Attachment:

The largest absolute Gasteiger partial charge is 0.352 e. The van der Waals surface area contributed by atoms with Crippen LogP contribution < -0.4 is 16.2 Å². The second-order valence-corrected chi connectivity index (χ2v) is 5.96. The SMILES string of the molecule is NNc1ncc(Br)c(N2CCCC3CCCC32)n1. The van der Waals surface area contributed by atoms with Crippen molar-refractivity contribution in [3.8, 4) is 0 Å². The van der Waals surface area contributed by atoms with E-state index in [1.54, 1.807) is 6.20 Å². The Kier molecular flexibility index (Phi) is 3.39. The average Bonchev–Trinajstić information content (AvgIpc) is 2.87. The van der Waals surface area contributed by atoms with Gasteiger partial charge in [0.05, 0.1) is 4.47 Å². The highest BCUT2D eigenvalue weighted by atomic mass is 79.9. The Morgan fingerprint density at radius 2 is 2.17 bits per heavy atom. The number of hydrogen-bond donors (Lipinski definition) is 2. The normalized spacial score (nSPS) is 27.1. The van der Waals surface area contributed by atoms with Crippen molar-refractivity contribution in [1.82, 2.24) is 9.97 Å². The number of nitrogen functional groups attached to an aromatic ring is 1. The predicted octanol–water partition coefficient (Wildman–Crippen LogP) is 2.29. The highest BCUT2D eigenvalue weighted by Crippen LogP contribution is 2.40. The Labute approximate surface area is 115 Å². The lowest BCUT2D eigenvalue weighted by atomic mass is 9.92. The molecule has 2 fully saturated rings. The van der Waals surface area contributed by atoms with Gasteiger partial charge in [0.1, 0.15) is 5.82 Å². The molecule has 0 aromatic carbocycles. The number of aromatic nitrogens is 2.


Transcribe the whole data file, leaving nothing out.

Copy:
The largest absolute Gasteiger partial charge is 0.352 e. The van der Waals surface area contributed by atoms with Crippen LogP contribution < -0.4 is 16.2 Å². The second-order valence-corrected chi connectivity index (χ2v) is 5.96. The SMILES string of the molecule is NNc1ncc(Br)c(N2CCCC3CCCC32)n1. The van der Waals surface area contributed by atoms with Crippen molar-refractivity contribution in [3.8, 4) is 0 Å². The van der Waals surface area contributed by atoms with E-state index in [1.54, 1.807) is 6.20 Å². The Kier molecular flexibility index (Phi) is 3.39. The average Bonchev–Trinajstić information content (AvgIpc) is 2.87. The van der Waals surface area contributed by atoms with Gasteiger partial charge in [0.05, 0.1) is 4.47 Å². The highest BCUT2D eigenvalue weighted by atomic mass is 79.9. The Morgan fingerprint density at radius 2 is 2.17 bits per heavy atom. The number of hydrogen-bond donors (Lipinski definition) is 2. The normalized spacial score (nSPS) is 27.1. The van der Waals surface area contributed by atoms with Crippen molar-refractivity contribution in [1.82, 2.24) is 9.97 Å². The number of nitrogen functional groups attached to an aromatic ring is 1. The predicted octanol–water partition coefficient (Wildman–Crippen LogP) is 2.29. The highest BCUT2D eigenvalue weighted by Crippen LogP contribution is 2.40. The Labute approximate surface area is 115 Å². The lowest BCUT2D eigenvalue weighted by atomic mass is 9.92. The molecule has 2 fully saturated rings. The van der Waals surface area contributed by atoms with Gasteiger partial charge in [0.1, 0.15) is 5.82 Å². The molecule has 0 aromatic carbocycles. The number of aromatic nitrogens is 2.